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Old 02-23-2012, 02:32 PM   #1
Feb 2012
St. John, NL
Posts: 18

The bucket that I was given my LHBS had a lid without a hole for the airlock to be placed in. I cut a hole of good size but there is one little knick that you can see where the airlock doesn't completely seal. I know gas will leak from this. Is this going to cause a problem in fermentation? And I am assuming that my airlock will not bubble now?

Also this is my first all grain batch! And I am super excited to see the outcome!

Thank You!

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Old 02-23-2012, 02:37 PM   #2
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May 2007
Jersey Shore, New Jersey
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Don't worry, it is really not that critical that the primary be 100% sealed. If it makes you feel better, wrap some plastic cling wrap around the air lock to make seal better, but anyways, you are fine.

Or you could look for a rubber grommet to make a seal, but don't think I would bother.

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Old 02-23-2012, 02:39 PM   #3
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Jan 2011
Auburn, Alabama
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A hole wasn't necessary. Plenty of us have used buckets with a loose lid to ferment. Remember, the only point of an airlock is to allow the co2 to escape or "leak" without letting the outside air carry other things in. But since you already cut the hole, if you cut it to the airlock size and there is a gap... I would suggest cutting a larger hole with a spade bit or hole cutter and using a drilled rubber stopper. That should plug the hole and allow for an airlock.

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Old 02-23-2012, 02:42 PM   #4
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Oct 2008
San Antonio
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usually the hole is cut a little larger to accomadate a rubber grommet. Even then sometimes finding the correct grommet is troublesome and over time the hole cracked on mine. What I did was cut a 1" hole (hole saw, not exactly sure on the size) and use a better bottle stopper with hole for my airlock. Works perfectly and the 1" hole is perfect for peeking and not opening the lid.

**Just realized maffewl beat me to it on the rubber stopper idea. Trust me it works perfect. My suggestion is buy the rubber stopper first then find a hole bit that matches before you drill.

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Old 02-23-2012, 02:42 PM   #5
stratslinger's Avatar
Dec 2010
Terryville, CT
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Actually, the concern isn't so much gas leaking out, as other things getting in... During the most active phases of fermentation, there's a healthy amount of CO2 coming out of there that should prevent other stuff from falling in (though it might not prevent small insects, like fruit flies, from entering!). But once fermentation slows down, or once you're into the conditioning phase of fermentation, dust particles could potentially fall into there. Unlikely? Sure. But it could happen.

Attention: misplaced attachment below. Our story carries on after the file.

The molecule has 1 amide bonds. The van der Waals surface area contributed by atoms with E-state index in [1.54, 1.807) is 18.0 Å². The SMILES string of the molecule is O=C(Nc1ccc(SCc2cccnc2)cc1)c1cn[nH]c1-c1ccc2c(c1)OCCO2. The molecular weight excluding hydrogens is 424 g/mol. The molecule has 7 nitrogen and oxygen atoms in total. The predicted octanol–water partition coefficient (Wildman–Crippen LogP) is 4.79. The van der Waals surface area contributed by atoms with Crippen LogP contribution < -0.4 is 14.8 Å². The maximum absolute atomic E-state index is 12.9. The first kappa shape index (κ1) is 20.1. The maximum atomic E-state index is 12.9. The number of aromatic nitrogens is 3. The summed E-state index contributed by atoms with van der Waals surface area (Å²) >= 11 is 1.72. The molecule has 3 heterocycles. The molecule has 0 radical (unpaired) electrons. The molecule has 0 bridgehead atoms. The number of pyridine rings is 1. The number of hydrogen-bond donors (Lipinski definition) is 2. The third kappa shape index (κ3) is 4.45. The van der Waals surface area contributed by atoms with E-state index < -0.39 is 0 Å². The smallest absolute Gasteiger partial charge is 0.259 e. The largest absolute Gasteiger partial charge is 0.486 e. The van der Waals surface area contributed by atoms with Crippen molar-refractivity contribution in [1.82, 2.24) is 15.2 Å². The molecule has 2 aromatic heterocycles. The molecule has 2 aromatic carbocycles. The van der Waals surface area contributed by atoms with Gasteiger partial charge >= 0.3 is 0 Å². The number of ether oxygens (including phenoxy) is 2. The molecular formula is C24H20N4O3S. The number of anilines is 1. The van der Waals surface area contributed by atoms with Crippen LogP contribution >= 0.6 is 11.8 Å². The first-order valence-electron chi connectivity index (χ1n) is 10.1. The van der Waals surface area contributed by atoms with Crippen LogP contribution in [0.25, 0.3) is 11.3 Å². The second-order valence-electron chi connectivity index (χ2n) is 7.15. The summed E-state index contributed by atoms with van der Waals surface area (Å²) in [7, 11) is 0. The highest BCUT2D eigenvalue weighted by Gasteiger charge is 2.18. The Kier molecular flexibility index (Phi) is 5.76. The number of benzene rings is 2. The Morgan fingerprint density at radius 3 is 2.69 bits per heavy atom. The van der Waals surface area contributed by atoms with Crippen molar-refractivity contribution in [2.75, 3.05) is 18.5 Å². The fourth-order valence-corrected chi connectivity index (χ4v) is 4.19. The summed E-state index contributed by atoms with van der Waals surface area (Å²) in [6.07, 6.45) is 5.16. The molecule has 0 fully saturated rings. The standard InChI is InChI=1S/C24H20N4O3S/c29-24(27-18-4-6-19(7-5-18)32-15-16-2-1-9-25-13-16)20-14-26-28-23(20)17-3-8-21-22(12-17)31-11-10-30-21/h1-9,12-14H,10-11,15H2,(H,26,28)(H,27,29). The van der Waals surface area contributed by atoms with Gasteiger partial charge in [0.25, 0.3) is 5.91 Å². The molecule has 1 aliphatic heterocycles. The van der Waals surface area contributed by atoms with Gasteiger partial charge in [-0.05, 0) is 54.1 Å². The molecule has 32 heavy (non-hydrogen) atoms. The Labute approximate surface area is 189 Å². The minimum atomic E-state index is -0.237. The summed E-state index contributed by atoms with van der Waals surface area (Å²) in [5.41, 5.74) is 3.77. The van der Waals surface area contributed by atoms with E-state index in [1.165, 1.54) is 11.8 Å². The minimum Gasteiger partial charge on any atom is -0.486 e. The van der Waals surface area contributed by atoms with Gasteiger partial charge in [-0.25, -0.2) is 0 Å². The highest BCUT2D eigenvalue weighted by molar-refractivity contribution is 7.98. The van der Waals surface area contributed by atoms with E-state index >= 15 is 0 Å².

Your safest be would be to find a way to seal that gap up - drill out a larger hole and install a grommet for your airlock, maybe?

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Old 02-23-2012, 02:51 PM   #6
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Aug 2011
Gainesville, FL
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You can ferment in a bucket without an airlock. Basically the fermenting beer produces CO2 which is heavier than air and creates a barrier to help keep out bad things. This method might increase the likelihood of contamination slightly, but I wouldn't worry too much. About the airlock bubbling, I guess it depends on the size of the hole near it. The airlock needs pressure to bubble up.

I personally wouldn't stress about it too much, but you may want to move up in fermenter at some point, or fix the hole like mentioned above. Welcome to the hobby and the forum.

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Old 02-23-2012, 03:01 PM   #7
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Aug 2010
Santa Clarita, California
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I second the holesaw and stopper idea if it bothers you. Or if you can find a grommet of the proper size, that'll work also.

Though I seriously doubt you'll get an infected batch from that little knick, sometimes peace of mind is worth the extra work.

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Old 02-24-2012, 06:11 PM   #8
Feb 2012
St. John, NL
Posts: 18

Thanks all!

I will leave it be for this batch seeing there is no real opposing threat. Once the bucket is free I will cut a bigger hole (with a hole saw), plug it and drill to fit an airlock! I like to have things as perfect at I can get them, and yeah it just adds to the peace of mind!

Thanks again, it was all great advice!

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Old 02-24-2012, 06:42 PM   #9
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Nov 2011
Santa Rosa, CA
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Soak a wash cloth or rag in StarSan and wrap it around the base of the airlock stopper, swap it out when it dries out.
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Old 02-24-2012, 07:20 PM   #10
Jan 2012
Calgary, AB
Posts: 102

I found a spade bit run in reverse to be a good cheap tool for the job. Since rubber is soft I would try clean and round the cut with a knife to seal the airlock

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